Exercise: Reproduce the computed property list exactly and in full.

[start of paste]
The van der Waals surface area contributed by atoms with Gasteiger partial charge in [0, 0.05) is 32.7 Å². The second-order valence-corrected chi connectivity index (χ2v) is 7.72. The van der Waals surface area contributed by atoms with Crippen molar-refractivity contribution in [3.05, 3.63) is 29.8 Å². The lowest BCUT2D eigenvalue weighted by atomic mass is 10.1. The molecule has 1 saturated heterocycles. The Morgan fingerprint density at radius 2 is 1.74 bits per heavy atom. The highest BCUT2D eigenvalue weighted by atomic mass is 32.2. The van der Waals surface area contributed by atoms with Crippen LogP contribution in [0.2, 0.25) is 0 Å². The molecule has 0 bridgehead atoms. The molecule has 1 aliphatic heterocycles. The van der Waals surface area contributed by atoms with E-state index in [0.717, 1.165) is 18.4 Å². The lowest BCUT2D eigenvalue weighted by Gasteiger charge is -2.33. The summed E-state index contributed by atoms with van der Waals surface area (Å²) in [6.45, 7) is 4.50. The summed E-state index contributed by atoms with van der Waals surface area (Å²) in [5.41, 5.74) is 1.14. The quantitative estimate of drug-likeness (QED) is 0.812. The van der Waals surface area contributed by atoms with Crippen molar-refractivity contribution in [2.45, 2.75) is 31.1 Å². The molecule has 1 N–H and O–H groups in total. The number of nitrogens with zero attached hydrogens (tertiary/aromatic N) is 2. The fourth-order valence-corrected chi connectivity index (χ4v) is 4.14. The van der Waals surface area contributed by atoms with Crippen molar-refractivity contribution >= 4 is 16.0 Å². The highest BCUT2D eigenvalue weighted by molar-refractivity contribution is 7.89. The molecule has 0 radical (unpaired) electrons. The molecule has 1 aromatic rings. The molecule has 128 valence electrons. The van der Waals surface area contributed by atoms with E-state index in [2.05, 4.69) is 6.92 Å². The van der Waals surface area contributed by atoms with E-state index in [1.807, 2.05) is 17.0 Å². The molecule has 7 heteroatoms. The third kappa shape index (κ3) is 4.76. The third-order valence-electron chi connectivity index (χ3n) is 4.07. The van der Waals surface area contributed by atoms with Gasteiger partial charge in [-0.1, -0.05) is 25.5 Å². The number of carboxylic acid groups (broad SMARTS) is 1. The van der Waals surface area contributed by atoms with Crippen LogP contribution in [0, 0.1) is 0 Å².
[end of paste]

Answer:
The van der Waals surface area contributed by atoms with Gasteiger partial charge in [0, 0.05) is 32.7 Å². The second-order valence-corrected chi connectivity index (χ2v) is 7.72. The van der Waals surface area contributed by atoms with Crippen molar-refractivity contribution in [3.05, 3.63) is 29.8 Å². The lowest BCUT2D eigenvalue weighted by atomic mass is 10.1. The molecule has 1 saturated heterocycles. The Morgan fingerprint density at radius 2 is 1.74 bits per heavy atom. The highest BCUT2D eigenvalue weighted by atomic mass is 32.2. The van der Waals surface area contributed by atoms with Crippen LogP contribution in [0.2, 0.25) is 0 Å². The molecule has 0 bridgehead atoms. The molecule has 1 aliphatic heterocycles. The van der Waals surface area contributed by atoms with E-state index in [0.717, 1.165) is 18.4 Å². The lowest BCUT2D eigenvalue weighted by Gasteiger charge is -2.33. The summed E-state index contributed by atoms with van der Waals surface area (Å²) in [6.45, 7) is 4.50. The summed E-state index contributed by atoms with van der Waals surface area (Å²) in [5.41, 5.74) is 1.14. The quantitative estimate of drug-likeness (QED) is 0.812. The van der Waals surface area contributed by atoms with Crippen molar-refractivity contribution in [2.45, 2.75) is 31.1 Å². The molecule has 1 N–H and O–H groups in total. The number of nitrogens with zero attached hydrogens (tertiary/aromatic N) is 2. The fourth-order valence-corrected chi connectivity index (χ4v) is 4.14. The van der Waals surface area contributed by atoms with Crippen molar-refractivity contribution >= 4 is 16.0 Å². The highest BCUT2D eigenvalue weighted by molar-refractivity contribution is 7.89. The molecule has 0 radical (unpaired) electrons. The molecule has 1 aromatic rings. The molecule has 128 valence electrons. The van der Waals surface area contributed by atoms with E-state index in [2.05, 4.69) is 6.92 Å². The van der Waals surface area contributed by atoms with E-state index in [1.807, 2.05) is 17.0 Å². The molecule has 7 heteroatoms. The third kappa shape index (κ3) is 4.76. The third-order valence-electron chi connectivity index (χ3n) is 4.07. The van der Waals surface area contributed by atoms with Gasteiger partial charge in [-0.1, -0.05) is 25.5 Å². The number of carboxylic acid groups (broad SMARTS) is 1. The van der Waals surface area contributed by atoms with Crippen LogP contribution in [0, 0.1) is 0 Å².